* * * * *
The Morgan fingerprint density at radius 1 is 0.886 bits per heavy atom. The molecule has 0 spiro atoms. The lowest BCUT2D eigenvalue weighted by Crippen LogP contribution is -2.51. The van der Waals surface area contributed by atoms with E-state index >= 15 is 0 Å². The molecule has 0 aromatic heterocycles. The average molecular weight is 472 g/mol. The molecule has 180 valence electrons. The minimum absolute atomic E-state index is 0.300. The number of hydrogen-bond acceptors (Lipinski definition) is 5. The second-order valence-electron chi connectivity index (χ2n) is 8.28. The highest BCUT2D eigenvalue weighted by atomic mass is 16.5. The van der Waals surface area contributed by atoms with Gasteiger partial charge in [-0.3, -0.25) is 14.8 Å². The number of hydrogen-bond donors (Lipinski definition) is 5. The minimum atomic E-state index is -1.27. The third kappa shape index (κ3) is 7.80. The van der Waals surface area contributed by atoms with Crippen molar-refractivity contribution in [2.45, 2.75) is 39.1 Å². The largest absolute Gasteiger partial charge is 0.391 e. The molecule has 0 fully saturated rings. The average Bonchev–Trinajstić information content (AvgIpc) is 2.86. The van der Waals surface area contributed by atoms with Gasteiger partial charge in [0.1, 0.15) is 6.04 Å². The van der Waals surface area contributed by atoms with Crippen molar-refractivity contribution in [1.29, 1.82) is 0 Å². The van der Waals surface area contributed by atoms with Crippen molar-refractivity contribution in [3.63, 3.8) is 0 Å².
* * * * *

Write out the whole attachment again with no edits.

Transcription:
The Morgan fingerprint density at radius 1 is 0.886 bits per heavy atom. The molecule has 0 spiro atoms. The lowest BCUT2D eigenvalue weighted by Crippen LogP contribution is -2.51. The van der Waals surface area contributed by atoms with E-state index >= 15 is 0 Å². The molecule has 0 aromatic heterocycles. The average molecular weight is 472 g/mol. The molecule has 180 valence electrons. The minimum absolute atomic E-state index is 0.300. The number of hydrogen-bond acceptors (Lipinski definition) is 5. The second-order valence-electron chi connectivity index (χ2n) is 8.28. The highest BCUT2D eigenvalue weighted by atomic mass is 16.5. The van der Waals surface area contributed by atoms with Gasteiger partial charge in [-0.3, -0.25) is 14.8 Å². The number of hydrogen-bond donors (Lipinski definition) is 5. The minimum atomic E-state index is -1.27. The third kappa shape index (κ3) is 7.80. The van der Waals surface area contributed by atoms with Crippen molar-refractivity contribution in [2.45, 2.75) is 39.1 Å². The largest absolute Gasteiger partial charge is 0.391 e. The molecule has 0 fully saturated rings. The average Bonchev–Trinajstić information content (AvgIpc) is 2.86. The van der Waals surface area contributed by atoms with Gasteiger partial charge in [0.1, 0.15) is 6.04 Å². The van der Waals surface area contributed by atoms with Crippen molar-refractivity contribution in [1.29, 1.82) is 0 Å². The van der Waals surface area contributed by atoms with Crippen molar-refractivity contribution in [3.63, 3.8) is 0 Å².